Art Capsule Reviews

Blood Work When she was 7 months old, the daughter of Taiwanese artist Jawshing Arthur Liou was diagnosed with leukemia. Liou went on to document her struggle with the disease through the impressionistic images in these three video and sound installations. In “CBC” (an acronym for “complete blood count”), dreamy, soft-focus snowflakes fall while tiny people appear to run between the flakes and then disappear; these scenes are interspersed with the image of a red shape that expands as if it’s breathing. In “Hairline,” we hear a low, ugly hum as babies with oversized heads rise and fall down, flying upward and out of frame in quick succession against a blood-colored background. “Elements” shows hyperactive babies crawling and rolling, darting over bloody terrain and moving to form a soft white shimmer of shapes — possibly white blood cells — to be covered in a seeping ooze of red. All of the pieces are meditative and mysterious, personal without being sentimental or exploitative. Through April 22 at the Society for Contemporary Photography, 520 Avenida Cesar E. Chavez, 816-471-2115. (R.T.B.)

Celebrating a Grand Gift: The Hallmark Photographic Collection On January 12, the Nelson-Atkins Museum of Art announced that when its new Bloch Building opens in 2007, it will house the 6,500-piece Hallmark Photographic Collection. Keith Davis, director of Hallmark’s fine-art programs, has spent 25 years assembling the collection — which, with its emphasis on the history of American work, is considered one of the best in the country. Davis has organized a 31-piece exhibit to tempt our palates. The show includes important works by such greats as Chuck Close, Alfred Stieglitz and Man Ray as well as two teasers from Hallmark’s extensive daguerreotype collection and Harry Callahan’s “Ireland,” one of 320 Callahan holdings. Just try to take your eyes off Irving Penn’s gorgeous subject in “Woman in Moroccan Palace, Marrakech,” her face turned to confront the camera, the corners of her painted lips turned up oh so slightly. (Penn’s a fashion photographer to the core.) Or Carrie Mae Weems’ highly detailed prints of Ebos Landing, where, the legend goes, a number of West African slaves chose suicide as their freedom, drowning themselves in Dunbar Creek. (Some say that on quiet nights, their ghosts can be heard chanting in the marsh.) Our favorites include the film still of a 22-year-old Cindy Sherman, Ilse Bing’s self-portrait and Barbara Morgan’s 1939 photo montage “Hearst Over the People.” Through April 30 in Gallery 208 at the Nelson-Atkins Museum of Art, 4525 Oak, 816-561-4000. (A.F.)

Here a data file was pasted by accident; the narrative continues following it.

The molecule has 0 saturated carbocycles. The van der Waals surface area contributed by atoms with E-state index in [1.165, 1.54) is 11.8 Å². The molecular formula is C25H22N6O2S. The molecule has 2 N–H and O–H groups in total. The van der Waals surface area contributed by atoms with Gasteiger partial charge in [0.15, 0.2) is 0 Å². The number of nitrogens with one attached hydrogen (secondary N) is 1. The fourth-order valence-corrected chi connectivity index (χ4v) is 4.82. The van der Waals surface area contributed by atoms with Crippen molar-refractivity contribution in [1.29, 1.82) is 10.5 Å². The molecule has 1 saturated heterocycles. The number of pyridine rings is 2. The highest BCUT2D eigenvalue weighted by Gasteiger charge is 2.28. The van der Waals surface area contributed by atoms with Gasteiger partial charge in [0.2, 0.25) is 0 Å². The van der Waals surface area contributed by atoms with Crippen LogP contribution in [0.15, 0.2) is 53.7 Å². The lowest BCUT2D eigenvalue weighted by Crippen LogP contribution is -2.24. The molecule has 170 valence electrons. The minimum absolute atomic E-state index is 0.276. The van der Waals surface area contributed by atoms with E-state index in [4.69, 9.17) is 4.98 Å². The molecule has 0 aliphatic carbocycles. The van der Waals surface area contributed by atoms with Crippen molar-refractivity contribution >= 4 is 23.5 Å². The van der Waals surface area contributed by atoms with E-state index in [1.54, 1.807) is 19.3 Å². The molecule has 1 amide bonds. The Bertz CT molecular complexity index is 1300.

Faith Culture Collection At Grand Arts, Welsh artist Neal Rock’s gargantuan “Pingere Triptych” (pingere is Latin for paint, but also means depiction) straddles the line between sculpture, painting and installation. The three pieces — horizontally arranged and oddly fish-shaped — are constructed from Styrofoam and covered in pigmented silicon squeezed out of cake-icing bags. The results form interesting combinations of shapes that fall somewhere between the natural and synthetic worlds. (Rock claims the three pieces weigh in at 1 ton, and the wood frame holding the piece contributes to the immense quality of the work.) Bright and shiny, thick and decorative, the sculptures appear to float. Look for the much less daunting but equally intriguing “Discreet Lustre,” a pine-cone, bud-shaped form delicately hanging vertically in the center of the smaller gallery. Through June 3 at Grand Arts, 1819 Grand Boulevard, 816-421-6887. (R.T.B.)

Five Acres Inspired by the wooded landscape of his upbringing, Kurt Lightner constructs sizable collages from hundreds of hand-cut pieces of painted Mylar, a process that generates works with a luminous, stirring energy. The series is striking in its polarity — in each of these nine pieces, individual elements are often repeated, yet the tones are overwhelmingly distinctive. Anchoring the images are vibrant flowers; lush, cellular growths; and solid trunks. But with additional layers comes the darker, more sinister side of a forest. One piece is thick with slender, blue-black foliage obscuring flashes of a bright background; another, the largest in the exhibition (and our favorite), stacks veiny mushrooms impaled on long, thin stalks atop a large, volcanic structure glittering with almost Klimt-like details. The collages are imbued with nostalgia, imagination and, strangely, an arresting sense of hunger. Through April 2 at the Kemper Museum of Contemporary Art, 4420 Warwick, 816-756-5784. (A.F.)

Categories: A&E